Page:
Swing Away, Merrill…Even If Every Editor Rejects Your Best Work


Swing away merrill

“Perseverance is the hard work you do after you get tired of doing the hard work you already did.” — Newt Gingrich

Recently, I chatted with a fellow writer in dire need of commiseration. She slaved over a story for nearly two years, rewriting draft after draft following feedback from writer friends and polishing and refining it until she was not only happy with it but considered it her best work to date. And she wasn’t wrong. It’s a pretty damn solid story.

When it was old enough, she released the story from the nest and let it fly to her targeted list of the publishing houses a story of this type was properly suited for. It wasn’t her first time at the rodeo, so she knew precisely what she was doing.

Skip ahead past the anxiety-filled months of the story crossing the desks of slush readers and editors to the point of contact, only to discover that her baby, the best story she’d ever produced, had been rejected by everyone on her list. Majors and minors alike. Which, of course, raised the question:

What does a writer do when they’ve put their all into a story and no one wants it?

The answer is obvious, and I’m sure you’re already thinking it before you’ve read it here:

You put your best, unwanted story away for later use, and you start writing again. Instead of moping and getting down on yourself and allowing them pesky writing demons to take up valuable real estate in your head, start your next project. And it doesn’t have to be some laboriously over-complicated piece. If you’ve got something easy-breezy on the back burner, something you can bang out relatively quickly, why not give it a go? A sort of cleansing of the palate before your next magnum opus—and there will be another magnum opus, trust me on this.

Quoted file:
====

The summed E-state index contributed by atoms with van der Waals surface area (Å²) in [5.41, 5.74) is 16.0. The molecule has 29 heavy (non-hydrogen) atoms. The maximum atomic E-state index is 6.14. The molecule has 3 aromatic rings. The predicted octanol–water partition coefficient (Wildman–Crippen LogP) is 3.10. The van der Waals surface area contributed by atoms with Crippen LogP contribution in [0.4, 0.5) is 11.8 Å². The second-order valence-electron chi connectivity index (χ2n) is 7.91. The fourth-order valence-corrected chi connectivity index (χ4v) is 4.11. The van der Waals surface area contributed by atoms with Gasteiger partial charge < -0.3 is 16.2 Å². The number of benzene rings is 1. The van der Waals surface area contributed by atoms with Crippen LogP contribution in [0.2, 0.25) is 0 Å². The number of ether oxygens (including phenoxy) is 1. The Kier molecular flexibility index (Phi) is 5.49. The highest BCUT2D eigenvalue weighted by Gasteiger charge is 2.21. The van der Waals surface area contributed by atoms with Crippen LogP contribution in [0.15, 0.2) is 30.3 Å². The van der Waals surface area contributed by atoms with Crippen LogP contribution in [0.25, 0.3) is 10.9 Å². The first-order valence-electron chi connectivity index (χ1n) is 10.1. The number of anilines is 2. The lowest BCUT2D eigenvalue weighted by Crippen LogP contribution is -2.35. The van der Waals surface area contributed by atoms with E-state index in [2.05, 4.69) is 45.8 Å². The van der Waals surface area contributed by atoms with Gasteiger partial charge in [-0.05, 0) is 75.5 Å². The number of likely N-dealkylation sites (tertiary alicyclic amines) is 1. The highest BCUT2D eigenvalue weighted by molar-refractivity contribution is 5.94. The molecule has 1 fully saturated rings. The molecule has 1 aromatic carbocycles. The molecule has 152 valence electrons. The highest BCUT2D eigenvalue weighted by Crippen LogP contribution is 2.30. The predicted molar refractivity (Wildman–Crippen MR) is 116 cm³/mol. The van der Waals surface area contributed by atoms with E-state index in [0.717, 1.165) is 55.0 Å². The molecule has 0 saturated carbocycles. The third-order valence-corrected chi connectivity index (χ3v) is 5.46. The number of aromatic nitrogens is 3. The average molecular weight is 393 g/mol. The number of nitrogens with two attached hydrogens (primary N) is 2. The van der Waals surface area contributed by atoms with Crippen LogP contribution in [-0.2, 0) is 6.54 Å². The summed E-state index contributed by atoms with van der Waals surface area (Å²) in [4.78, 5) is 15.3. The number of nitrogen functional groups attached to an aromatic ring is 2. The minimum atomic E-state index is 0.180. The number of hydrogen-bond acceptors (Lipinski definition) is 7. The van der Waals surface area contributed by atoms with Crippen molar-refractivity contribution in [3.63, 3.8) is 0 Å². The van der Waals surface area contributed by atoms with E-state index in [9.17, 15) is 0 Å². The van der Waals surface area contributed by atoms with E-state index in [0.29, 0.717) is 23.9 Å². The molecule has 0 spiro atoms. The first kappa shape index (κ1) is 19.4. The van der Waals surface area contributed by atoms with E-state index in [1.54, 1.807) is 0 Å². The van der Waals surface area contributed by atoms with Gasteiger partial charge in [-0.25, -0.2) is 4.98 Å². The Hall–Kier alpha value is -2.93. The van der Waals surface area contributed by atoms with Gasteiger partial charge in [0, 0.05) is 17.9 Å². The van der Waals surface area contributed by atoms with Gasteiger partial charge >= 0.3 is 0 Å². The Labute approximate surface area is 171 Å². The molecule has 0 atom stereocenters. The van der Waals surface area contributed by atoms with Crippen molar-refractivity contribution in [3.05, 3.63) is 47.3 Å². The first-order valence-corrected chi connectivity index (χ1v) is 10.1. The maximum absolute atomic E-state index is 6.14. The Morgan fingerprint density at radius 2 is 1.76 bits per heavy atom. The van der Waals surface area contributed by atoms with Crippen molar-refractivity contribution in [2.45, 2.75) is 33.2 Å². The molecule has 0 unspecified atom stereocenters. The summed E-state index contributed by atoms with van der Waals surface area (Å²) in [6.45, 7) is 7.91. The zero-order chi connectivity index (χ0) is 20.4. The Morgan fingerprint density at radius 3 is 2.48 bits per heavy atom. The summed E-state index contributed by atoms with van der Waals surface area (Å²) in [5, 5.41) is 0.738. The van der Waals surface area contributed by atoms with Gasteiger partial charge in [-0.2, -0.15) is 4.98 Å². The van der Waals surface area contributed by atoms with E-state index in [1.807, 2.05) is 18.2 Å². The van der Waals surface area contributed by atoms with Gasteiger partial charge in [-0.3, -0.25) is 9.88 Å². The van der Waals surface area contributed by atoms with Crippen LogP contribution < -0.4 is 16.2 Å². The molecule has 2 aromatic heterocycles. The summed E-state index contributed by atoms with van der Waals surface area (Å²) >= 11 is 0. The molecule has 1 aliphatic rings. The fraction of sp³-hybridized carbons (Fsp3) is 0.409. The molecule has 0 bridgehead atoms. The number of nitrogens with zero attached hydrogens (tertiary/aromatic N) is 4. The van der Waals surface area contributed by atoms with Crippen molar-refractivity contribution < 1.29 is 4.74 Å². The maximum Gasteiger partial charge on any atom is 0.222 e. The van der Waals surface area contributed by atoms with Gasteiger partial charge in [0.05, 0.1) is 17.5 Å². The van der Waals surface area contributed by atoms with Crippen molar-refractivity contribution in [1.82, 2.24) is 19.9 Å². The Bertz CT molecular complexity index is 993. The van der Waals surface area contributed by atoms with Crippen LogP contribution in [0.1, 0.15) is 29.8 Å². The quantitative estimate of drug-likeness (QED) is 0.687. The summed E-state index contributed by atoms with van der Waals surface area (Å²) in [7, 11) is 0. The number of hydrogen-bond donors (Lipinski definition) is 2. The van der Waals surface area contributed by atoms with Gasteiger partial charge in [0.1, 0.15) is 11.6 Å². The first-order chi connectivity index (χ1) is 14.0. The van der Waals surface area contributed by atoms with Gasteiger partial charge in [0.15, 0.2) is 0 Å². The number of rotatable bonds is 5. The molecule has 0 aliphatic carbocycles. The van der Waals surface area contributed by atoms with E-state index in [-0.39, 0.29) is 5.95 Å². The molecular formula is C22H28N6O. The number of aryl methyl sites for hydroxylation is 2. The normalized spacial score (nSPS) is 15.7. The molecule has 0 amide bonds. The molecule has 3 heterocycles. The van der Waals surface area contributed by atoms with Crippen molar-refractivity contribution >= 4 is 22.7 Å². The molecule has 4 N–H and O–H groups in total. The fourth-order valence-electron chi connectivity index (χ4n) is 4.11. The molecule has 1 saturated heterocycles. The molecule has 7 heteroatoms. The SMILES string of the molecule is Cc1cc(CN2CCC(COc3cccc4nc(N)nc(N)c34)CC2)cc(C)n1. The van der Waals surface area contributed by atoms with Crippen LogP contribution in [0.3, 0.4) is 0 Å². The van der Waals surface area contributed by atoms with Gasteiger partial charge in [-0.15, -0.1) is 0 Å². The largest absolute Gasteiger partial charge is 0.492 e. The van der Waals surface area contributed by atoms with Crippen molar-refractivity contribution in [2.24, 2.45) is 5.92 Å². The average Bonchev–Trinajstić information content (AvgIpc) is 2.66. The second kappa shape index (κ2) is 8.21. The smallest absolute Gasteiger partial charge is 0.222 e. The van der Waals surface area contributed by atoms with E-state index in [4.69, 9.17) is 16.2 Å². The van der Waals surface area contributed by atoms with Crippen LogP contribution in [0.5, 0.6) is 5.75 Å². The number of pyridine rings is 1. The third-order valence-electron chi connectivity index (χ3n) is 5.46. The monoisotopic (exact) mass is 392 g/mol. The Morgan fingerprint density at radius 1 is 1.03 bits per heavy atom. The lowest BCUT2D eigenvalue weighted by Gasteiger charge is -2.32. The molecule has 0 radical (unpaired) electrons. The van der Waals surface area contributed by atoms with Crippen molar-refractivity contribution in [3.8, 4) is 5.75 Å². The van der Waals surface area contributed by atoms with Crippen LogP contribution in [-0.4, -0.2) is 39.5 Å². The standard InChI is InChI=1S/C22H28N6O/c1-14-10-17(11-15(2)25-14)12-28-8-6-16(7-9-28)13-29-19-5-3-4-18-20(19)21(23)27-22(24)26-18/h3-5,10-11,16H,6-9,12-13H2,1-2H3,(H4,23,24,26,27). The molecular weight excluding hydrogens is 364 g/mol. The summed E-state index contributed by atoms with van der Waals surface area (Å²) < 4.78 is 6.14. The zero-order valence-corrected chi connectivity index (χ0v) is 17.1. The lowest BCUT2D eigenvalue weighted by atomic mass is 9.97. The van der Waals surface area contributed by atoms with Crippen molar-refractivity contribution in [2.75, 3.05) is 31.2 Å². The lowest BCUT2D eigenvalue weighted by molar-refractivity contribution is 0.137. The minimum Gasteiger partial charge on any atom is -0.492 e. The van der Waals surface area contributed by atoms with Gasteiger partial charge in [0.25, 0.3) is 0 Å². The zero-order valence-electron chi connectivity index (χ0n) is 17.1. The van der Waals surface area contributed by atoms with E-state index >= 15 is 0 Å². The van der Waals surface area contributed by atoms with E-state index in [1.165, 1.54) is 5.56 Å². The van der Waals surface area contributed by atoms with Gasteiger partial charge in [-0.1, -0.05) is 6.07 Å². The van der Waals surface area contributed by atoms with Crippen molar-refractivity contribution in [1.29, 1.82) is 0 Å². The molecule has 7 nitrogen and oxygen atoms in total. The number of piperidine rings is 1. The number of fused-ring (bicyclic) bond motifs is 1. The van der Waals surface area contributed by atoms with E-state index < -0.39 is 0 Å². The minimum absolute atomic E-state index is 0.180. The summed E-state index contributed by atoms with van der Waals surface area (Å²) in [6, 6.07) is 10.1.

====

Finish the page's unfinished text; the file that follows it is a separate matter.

My old man was a fountain of homespun wisdom and one of his favorites was:

“Nothing beats failure like a try.”

And he was right. Perseverance trumps rejection. That’s the advice I gave my friend and that’s the advice I’m giving you. Since she’s a diehard Mets fan—a trait she shares with my mother—I tried delivering it with my best baseball analogy:

When you submit your work, you’re like a hitter crowding the plate in order to have a better swing at pitches on the outside half of the plate. Rejection slips are the brushback pitches, fastballs coming at you high and inside, designed to intimidate and force you away from the plate. If they make you quit the game, you didn’t really come to the stadium to play ball. And sometimes opportunity also comes at you high and tight, so—to quote M. Night Shyamalan’s movie, “Signs”—Swing away, Merrill. Merrill, swing away.

Of course, she laughed at this because she knows I don’t know squat about baseball and my analogy stunk, but it lifted her spirit, so despite looking like an idiot, job well done, I’d say.